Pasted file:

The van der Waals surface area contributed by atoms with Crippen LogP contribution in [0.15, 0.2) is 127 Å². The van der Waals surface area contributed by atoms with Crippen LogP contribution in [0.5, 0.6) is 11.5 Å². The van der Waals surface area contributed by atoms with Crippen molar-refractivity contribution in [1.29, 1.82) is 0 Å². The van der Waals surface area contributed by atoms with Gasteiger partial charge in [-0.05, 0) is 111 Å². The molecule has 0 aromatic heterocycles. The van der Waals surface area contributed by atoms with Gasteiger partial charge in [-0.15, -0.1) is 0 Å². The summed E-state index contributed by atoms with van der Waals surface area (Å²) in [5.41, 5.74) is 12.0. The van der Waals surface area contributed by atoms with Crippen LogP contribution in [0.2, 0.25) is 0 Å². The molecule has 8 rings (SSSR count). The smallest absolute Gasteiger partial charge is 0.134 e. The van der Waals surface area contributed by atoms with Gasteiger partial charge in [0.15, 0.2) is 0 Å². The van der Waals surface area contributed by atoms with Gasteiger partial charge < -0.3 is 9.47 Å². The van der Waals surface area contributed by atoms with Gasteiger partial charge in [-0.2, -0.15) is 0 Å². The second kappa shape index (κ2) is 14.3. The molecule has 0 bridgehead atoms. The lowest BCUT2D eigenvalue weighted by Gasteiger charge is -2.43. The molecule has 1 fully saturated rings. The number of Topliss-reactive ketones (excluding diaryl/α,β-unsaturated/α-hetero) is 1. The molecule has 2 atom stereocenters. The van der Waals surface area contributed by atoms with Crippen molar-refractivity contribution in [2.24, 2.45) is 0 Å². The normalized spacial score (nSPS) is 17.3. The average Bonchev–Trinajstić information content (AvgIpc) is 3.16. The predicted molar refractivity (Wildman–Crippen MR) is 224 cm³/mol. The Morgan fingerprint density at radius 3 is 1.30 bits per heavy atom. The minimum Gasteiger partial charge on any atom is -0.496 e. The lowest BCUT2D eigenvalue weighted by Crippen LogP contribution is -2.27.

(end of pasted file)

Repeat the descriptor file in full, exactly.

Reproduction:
The van der Waals surface area contributed by atoms with Crippen LogP contribution in [0.15, 0.2) is 127 Å². The van der Waals surface area contributed by atoms with Crippen LogP contribution in [0.5, 0.6) is 11.5 Å². The van der Waals surface area contributed by atoms with Crippen molar-refractivity contribution in [1.29, 1.82) is 0 Å². The van der Waals surface area contributed by atoms with Gasteiger partial charge in [-0.05, 0) is 111 Å². The molecule has 0 aromatic heterocycles. The van der Waals surface area contributed by atoms with Gasteiger partial charge in [-0.15, -0.1) is 0 Å². The summed E-state index contributed by atoms with van der Waals surface area (Å²) in [5.41, 5.74) is 12.0. The van der Waals surface area contributed by atoms with Crippen LogP contribution in [0.2, 0.25) is 0 Å². The molecule has 8 rings (SSSR count). The smallest absolute Gasteiger partial charge is 0.134 e. The van der Waals surface area contributed by atoms with Gasteiger partial charge in [0.15, 0.2) is 0 Å². The van der Waals surface area contributed by atoms with Gasteiger partial charge < -0.3 is 9.47 Å². The van der Waals surface area contributed by atoms with Gasteiger partial charge in [-0.2, -0.15) is 0 Å². The second kappa shape index (κ2) is 14.3. The molecule has 0 bridgehead atoms. The lowest BCUT2D eigenvalue weighted by Gasteiger charge is -2.43. The molecule has 1 fully saturated rings. The number of Topliss-reactive ketones (excluding diaryl/α,β-unsaturated/α-hetero) is 1. The molecule has 2 atom stereocenters. The van der Waals surface area contributed by atoms with Crippen molar-refractivity contribution in [2.24, 2.45) is 0 Å². The normalized spacial score (nSPS) is 17.3. The average Bonchev–Trinajstić information content (AvgIpc) is 3.16. The predicted molar refractivity (Wildman–Crippen MR) is 224 cm³/mol. The Morgan fingerprint density at radius 3 is 1.30 bits per heavy atom. The minimum Gasteiger partial charge on any atom is -0.496 e. The lowest BCUT2D eigenvalue weighted by Crippen LogP contribution is -2.27.